The “Kicken & Kochen” event organized by Volkswagen Group together with the VfL Wolfsburg enabled a meeting between young refugees and trainees, during which they played soccer together and cooked together afterwards. A contribution to the International Weeks Against Racism.
Tedros briefly lifts his head and sees how his colleague in the front is open and shoots the ball precisely to Fabian’s foot. He sprints three, four meters over the right wing and the ball lands in the lower left corner of the goal. A really fantastic goal – for humanity and against racism.
Tedros belongs to twelve young men who fled from their home countries and now live in Germany; and Fabian is one of twelve young men and women who are currently participating in a training program at Volkswagen in Wolfsburg. Today, both of these groups want to meet each other on the soccer court, located next to the Volkswagen Arena of VfL Wolfsburg. Then, following the final whistle, the jerseys will be traded in for the kitchen aprons to prepare dinner together.
Kicken & Kochen – that’s what Volkswagen and Bundesliga team VfL Wolfsburg call this one-two pass. They have dedicated it to the global International Weeks Against Racism, taking place from March 12-25 under the banner of solidarity, diversity and integration.
Out of the twelve young men, there are nine who play soccer with the SSV Vorsfelde team. They originate from different continents and their trainer Peter Pöche refers to them as “our global selection”. Wearing his sweat suit, he stands behind the line and explains why this day is so important for his players. “Today, they have the chance to come into contact with people from Germany. This is otherwise not that easy for them, also because of the language.”
But that doesn’t matter today. Soccer is a game played throughout the world, according to the same rules. And it focuses on pursuing a common goal together: focusing on defense in the back and the offense in the front. Right before kick-off the refugees and trainees from Volkswagen are divided into teams. And shortly thereafter they celebrate goals with a gesture that everyone is well familiar with – the high five.
Change of scene: He just shot three goals for his team and now Fithawi from Eritrea is standing behind the kitchen counter and cutting up chicken breast. The menu at the indoor market, located in the heart of Wolfsburg, is international: In the improvised professional kitchen there is falafel, naan bread, baklava and tabbouleh. And the African dish Matoke, to which Fithawi will soon add the meat to the plantains. Playing soccer or cooking – which one does he prefer? “Both are good,” he says laughing.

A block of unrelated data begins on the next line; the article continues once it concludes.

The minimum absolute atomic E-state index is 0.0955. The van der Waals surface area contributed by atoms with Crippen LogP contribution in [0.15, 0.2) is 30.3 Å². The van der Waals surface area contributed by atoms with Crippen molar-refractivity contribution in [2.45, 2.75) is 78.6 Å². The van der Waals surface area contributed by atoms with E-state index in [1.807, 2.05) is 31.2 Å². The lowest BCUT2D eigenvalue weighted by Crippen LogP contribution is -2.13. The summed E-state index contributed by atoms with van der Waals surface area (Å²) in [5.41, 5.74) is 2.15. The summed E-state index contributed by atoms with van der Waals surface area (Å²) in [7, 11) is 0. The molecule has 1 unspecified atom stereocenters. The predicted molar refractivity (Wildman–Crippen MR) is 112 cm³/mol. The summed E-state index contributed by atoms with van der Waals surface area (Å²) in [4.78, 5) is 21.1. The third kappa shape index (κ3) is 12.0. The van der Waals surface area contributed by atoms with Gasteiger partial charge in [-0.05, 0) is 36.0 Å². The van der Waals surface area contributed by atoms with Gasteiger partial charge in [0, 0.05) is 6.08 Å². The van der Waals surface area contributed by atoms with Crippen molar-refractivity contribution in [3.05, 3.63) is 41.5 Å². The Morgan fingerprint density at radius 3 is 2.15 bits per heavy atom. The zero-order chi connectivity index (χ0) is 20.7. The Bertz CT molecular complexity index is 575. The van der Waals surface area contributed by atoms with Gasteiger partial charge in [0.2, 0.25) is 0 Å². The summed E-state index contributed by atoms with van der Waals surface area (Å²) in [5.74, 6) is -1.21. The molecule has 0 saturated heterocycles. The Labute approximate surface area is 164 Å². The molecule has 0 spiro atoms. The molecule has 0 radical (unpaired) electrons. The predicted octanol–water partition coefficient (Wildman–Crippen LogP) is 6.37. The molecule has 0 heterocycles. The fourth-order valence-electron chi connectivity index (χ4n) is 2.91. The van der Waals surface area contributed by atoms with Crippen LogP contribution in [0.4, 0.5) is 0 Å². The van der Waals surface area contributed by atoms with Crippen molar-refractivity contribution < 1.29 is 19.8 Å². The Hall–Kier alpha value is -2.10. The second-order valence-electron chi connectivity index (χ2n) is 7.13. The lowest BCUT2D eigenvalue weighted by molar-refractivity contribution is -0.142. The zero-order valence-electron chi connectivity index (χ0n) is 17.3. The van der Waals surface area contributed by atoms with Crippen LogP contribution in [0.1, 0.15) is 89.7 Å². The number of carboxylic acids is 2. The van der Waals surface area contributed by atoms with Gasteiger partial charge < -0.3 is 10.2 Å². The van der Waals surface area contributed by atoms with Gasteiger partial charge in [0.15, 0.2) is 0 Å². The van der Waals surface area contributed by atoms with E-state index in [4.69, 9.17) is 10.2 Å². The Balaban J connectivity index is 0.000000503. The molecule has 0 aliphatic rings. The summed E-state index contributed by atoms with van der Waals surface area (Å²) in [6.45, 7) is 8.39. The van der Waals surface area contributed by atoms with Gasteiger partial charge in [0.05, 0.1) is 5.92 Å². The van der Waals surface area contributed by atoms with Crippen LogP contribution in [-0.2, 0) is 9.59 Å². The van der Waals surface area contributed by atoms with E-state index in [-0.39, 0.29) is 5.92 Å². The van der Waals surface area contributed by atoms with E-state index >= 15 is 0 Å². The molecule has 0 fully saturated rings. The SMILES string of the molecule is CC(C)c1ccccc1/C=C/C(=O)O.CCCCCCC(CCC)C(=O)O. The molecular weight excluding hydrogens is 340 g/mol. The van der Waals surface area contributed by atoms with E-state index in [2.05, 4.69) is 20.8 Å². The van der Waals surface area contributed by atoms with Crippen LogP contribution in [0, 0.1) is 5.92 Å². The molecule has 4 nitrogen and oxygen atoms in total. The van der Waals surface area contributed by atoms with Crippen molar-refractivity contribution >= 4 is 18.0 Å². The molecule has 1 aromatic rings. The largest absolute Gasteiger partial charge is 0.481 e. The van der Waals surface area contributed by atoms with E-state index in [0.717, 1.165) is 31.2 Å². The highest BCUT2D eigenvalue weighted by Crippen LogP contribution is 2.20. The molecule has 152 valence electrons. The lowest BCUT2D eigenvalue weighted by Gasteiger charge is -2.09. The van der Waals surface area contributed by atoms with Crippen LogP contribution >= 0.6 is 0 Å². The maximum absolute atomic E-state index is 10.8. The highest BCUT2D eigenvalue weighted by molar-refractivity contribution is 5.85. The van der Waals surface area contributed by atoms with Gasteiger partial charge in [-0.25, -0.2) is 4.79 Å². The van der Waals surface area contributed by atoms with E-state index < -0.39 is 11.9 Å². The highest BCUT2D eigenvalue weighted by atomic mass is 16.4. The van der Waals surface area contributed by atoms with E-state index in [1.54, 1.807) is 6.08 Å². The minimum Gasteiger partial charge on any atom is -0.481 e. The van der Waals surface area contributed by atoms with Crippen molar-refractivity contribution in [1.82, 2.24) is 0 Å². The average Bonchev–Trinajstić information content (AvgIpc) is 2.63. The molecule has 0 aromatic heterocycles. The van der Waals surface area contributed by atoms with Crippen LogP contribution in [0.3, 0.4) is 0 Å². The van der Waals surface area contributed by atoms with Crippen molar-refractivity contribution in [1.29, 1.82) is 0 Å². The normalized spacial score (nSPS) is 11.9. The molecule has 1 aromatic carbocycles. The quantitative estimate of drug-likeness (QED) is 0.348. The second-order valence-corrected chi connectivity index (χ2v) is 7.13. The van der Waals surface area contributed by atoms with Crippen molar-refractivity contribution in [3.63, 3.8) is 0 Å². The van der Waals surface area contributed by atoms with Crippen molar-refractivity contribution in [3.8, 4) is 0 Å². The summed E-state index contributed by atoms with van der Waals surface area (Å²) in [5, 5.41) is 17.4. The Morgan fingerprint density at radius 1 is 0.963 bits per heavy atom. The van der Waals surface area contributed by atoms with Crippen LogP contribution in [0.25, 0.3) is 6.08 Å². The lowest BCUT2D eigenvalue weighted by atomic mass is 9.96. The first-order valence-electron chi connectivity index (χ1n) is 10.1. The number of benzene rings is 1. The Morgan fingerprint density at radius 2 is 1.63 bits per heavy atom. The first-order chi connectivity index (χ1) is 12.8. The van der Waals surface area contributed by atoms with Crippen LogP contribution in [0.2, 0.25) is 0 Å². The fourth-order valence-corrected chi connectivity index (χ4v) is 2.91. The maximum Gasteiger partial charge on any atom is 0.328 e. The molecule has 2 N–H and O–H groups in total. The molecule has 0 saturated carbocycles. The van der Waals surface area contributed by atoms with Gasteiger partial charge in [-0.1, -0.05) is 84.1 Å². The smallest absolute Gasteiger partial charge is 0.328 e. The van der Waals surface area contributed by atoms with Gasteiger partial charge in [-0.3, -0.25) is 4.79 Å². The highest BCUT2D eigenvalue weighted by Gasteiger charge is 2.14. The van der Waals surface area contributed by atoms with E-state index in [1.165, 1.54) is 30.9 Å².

Two groups have evolved into one.
There is not only room for the young men and women at the long counter. They are also accompanied by two professional chefs from Volkswagen Catering and an Olympic Champion: Babett Peter, who plays for VfL Wolfsburg and who won the gold medal for Germany at the Olympic soccer tournament in Brazil two years ago. “In my club there are a lot of soccer players from other countries,” she said. They support one another not only on the field, but also off of it. “Integration is a topic we address every day. But we don’t think a lot about it – we just do it.”
“Integration is a topic we address every day. But we don’t think a lot about it – we just do it.”
That is also how Madleine Schramowski handles the situation. She is currently training to become an industrial mechanic at Volkswagen. “I want to help people that have fled to Germany – so that they have the opportunity to achieve something.” This is not the first time that the trainee has become involved with refugees. Based on past experience, she knows “how to quickly strike up a conversation. This is also reflected today while cooking.” And afterwards when they enjoy the meal together: Two groups have long since evolved into one.
“I want to help people that have fled to Germany – so that they have the opportunity to achieve something.”
“If the young women and men return home with a lasting impression, then we have accomplished a great deal,” said Carolin Krautz, project coordinator for the Group’s Refugee Assistance Program. The trainees had the opportunity to learn a great deal about the refugees: about their home, their situation in Germany and their goals. And the refugees experienced what it means to feel welcome in Wolfsburg. “And know that they can approach people here, because they are interested in their lives and would like to help them.”
“If the young women and men return home with a lasting impression, then we have accomplished a great deal.”
The Volkswagen Group's Refugee Assistance Program was established in the fall of 2015. Language, qualification, cultural understanding: Those are the keys to integration for Volkswagen. In the past two and a half years, the Group and its brands have helped to prepare some 3,500 young people for the educational and job market – for example, by promoting language training coupled with internships and entry qualifications.
The experience today made an impression on Fithawi from Eritrea. “It was a great day,” said the 23 year old. “I met many people and had a lot of fun.” It is even easier for him to speak German now and he laughs while saying the German words for “defense player and forward”.